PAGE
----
DPS receives funding for body armor

Police officers at Northern Kentucky University will now be a little bit safer, thanks to an endowment from the Kentucky Body Armor Program.

The Department of Public Safety received a check April 14 for $1,940 from the Commonwealth of Kentucky to purchase bulletproof vests for its officers.

Although the university’s crime rate is low, interim director Lt. Col. Jeff Martin said, “You never know when there’s gonna be a crime on campus.

“Anything that can happen in the community can happen right here at Northern Kentucky University.”

He said the university’s population of over 14,000 can “attract some of what you don’t want.”

Officers will be required by DPS policy to wear the Level 2 bulletproof vests at all times while on duty. The vests are made of Kevlar, a synthetic fiber that is five times as strong as steel.

The vests cost approximately $600 each and must be replaced every five years. They will protect officers against shootings, stabbings and physical assaults. Level 2 vests are the highest level that is still comfortable to wear, according to Martin. And they weigh only a few pounds.

The funding was allocated from the state’s Kentucky Body Armor Program, through the Department for Local Government, which is funded by the proceeds from selling police-confiscated firearms to federally licensed firearm dealers.

Since DPS had already purchased the vests earlier this year, the $1,940 was considered a reimbursement.

DPS has jurisdiction over the NKU Highland Heights and Covington campuses, and also in Campbell County through an interlocal agreement with the county.

“This is the one thing we purchase that we hope we never have to use,” said Jay Hall of the Department for Local Government.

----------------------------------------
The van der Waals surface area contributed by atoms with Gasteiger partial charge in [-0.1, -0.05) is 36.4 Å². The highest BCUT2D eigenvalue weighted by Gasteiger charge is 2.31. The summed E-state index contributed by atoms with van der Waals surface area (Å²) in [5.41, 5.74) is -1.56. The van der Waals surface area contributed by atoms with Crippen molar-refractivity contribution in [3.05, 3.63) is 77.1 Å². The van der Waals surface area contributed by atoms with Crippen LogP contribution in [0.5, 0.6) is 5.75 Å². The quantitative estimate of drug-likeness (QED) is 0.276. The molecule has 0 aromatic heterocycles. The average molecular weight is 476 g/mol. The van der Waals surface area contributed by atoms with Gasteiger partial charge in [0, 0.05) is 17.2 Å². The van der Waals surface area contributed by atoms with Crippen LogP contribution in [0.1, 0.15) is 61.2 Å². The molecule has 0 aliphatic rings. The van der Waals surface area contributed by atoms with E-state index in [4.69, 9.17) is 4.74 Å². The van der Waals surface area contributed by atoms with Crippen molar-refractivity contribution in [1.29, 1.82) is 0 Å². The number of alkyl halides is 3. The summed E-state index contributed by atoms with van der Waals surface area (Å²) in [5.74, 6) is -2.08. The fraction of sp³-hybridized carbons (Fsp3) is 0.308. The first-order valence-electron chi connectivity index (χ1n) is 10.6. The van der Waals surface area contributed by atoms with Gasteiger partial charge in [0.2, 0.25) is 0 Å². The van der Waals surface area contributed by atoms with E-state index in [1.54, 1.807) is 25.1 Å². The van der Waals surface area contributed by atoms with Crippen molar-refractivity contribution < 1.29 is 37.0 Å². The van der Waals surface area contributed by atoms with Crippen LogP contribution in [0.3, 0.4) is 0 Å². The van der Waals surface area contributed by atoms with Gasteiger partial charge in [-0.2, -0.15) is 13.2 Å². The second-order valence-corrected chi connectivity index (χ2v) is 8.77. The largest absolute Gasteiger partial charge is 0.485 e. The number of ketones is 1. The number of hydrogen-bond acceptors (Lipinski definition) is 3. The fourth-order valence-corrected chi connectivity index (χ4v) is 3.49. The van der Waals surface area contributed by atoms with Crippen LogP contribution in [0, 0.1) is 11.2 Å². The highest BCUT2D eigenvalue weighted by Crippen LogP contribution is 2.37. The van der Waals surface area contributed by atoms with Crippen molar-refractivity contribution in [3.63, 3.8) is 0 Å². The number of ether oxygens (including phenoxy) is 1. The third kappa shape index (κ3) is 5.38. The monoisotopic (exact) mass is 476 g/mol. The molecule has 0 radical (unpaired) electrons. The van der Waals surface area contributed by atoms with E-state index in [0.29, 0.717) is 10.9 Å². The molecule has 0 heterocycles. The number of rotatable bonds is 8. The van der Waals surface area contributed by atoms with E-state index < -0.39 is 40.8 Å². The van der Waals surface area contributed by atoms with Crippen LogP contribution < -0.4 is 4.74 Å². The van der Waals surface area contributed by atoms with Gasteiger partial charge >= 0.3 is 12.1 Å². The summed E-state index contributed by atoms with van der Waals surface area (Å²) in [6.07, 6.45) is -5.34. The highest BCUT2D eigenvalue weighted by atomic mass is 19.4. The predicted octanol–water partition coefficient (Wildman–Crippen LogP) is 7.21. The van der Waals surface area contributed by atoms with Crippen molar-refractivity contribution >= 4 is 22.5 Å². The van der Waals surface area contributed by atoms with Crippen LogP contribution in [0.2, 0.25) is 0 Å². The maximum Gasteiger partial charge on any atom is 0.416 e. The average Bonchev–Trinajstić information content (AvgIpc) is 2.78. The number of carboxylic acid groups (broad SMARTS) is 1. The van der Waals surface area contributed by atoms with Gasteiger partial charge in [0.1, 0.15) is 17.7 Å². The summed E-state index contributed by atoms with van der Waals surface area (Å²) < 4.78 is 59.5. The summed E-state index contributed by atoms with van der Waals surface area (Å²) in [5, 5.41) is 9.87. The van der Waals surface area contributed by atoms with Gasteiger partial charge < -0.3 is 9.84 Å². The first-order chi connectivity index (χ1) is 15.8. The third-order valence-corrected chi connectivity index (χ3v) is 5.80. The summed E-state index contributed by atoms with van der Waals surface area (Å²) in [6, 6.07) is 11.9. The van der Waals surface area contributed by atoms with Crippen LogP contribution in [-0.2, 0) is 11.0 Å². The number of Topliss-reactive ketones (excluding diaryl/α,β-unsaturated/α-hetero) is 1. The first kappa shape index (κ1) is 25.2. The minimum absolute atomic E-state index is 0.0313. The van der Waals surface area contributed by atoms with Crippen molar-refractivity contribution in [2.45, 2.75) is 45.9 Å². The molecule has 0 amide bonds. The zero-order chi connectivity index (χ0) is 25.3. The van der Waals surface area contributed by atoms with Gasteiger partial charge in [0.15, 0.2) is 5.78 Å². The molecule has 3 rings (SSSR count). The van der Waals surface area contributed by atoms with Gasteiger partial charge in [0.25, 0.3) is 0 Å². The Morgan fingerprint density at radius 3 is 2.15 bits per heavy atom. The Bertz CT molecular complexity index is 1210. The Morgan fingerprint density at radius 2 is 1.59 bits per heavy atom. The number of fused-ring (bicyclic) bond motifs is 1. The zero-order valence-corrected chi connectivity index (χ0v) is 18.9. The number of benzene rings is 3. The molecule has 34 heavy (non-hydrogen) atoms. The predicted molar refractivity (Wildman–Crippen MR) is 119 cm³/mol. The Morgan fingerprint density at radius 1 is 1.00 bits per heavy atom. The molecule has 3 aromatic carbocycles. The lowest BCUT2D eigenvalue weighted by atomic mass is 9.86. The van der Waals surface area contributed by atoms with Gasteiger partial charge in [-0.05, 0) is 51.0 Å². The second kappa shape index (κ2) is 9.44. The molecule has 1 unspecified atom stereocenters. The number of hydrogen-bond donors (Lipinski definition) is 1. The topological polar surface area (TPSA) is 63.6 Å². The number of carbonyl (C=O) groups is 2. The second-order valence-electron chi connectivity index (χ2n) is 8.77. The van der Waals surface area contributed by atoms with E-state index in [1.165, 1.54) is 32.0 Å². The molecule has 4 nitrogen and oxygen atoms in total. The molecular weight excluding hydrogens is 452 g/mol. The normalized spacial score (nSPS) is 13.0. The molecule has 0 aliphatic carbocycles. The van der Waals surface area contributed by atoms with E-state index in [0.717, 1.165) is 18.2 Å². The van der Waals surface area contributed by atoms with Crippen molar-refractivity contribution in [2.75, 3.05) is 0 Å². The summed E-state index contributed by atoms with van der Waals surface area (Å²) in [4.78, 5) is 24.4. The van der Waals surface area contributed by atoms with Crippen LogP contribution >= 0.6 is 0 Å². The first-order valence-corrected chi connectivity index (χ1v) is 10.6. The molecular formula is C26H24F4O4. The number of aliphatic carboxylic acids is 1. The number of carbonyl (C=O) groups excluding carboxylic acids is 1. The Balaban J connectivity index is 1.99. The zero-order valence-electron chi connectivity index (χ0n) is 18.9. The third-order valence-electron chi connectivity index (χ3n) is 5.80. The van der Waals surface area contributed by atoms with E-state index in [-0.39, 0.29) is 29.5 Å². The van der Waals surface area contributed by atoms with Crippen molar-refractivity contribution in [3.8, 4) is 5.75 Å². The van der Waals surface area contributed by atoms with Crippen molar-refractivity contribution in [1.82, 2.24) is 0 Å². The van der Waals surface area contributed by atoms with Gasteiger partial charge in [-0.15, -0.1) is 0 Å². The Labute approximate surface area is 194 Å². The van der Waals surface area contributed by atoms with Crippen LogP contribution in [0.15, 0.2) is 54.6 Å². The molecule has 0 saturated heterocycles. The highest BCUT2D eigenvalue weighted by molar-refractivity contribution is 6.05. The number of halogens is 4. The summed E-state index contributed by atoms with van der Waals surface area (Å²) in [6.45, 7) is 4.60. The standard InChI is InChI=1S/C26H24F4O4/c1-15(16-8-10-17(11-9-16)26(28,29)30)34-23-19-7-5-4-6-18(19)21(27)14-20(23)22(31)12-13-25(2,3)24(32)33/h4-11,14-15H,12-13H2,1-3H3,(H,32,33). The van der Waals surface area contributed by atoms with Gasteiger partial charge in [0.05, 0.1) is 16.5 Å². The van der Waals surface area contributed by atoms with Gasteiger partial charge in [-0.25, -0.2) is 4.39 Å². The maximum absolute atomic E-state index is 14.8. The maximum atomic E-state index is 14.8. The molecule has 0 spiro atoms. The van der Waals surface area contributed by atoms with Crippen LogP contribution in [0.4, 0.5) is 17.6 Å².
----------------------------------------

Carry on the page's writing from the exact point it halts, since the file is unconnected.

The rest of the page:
“We’re very sorry we couldn’t be announcing a large-budget item for NKU as well,” said Sen. Katie Stine, R-Campbell, Pendleton, who presented the check to Martin and NKU President James Votruba.

In addition to the sum allocated to DPS, the university had also anticipated receiving state approval of $47.5 million to build a new special events center, but the funding remains uncertain.

The state’s General Assembly, charged with drafting a new budget after rejecting Gov. Fletcher’s proposed budget and tax plan March 29, declined to create or pass a new budget earlier this month.

The state’s lack of a budget leaves the university’s funding, including funds for a new special events center, up in the air.

“Never say never in Frankfort,” Stine said.

However, Stine cautioned university officials.

“We’ve never seen our caucus more united,” Votruba said, and added that this unity has helped Stine achieve many things for the university and region.

He said “the stakes are too high” to not have educational funding approved.

“Our momentum’s gonna continue,” Votruba said.

“We’re gonna have to build into our budget the uncertainty that exists at this time.”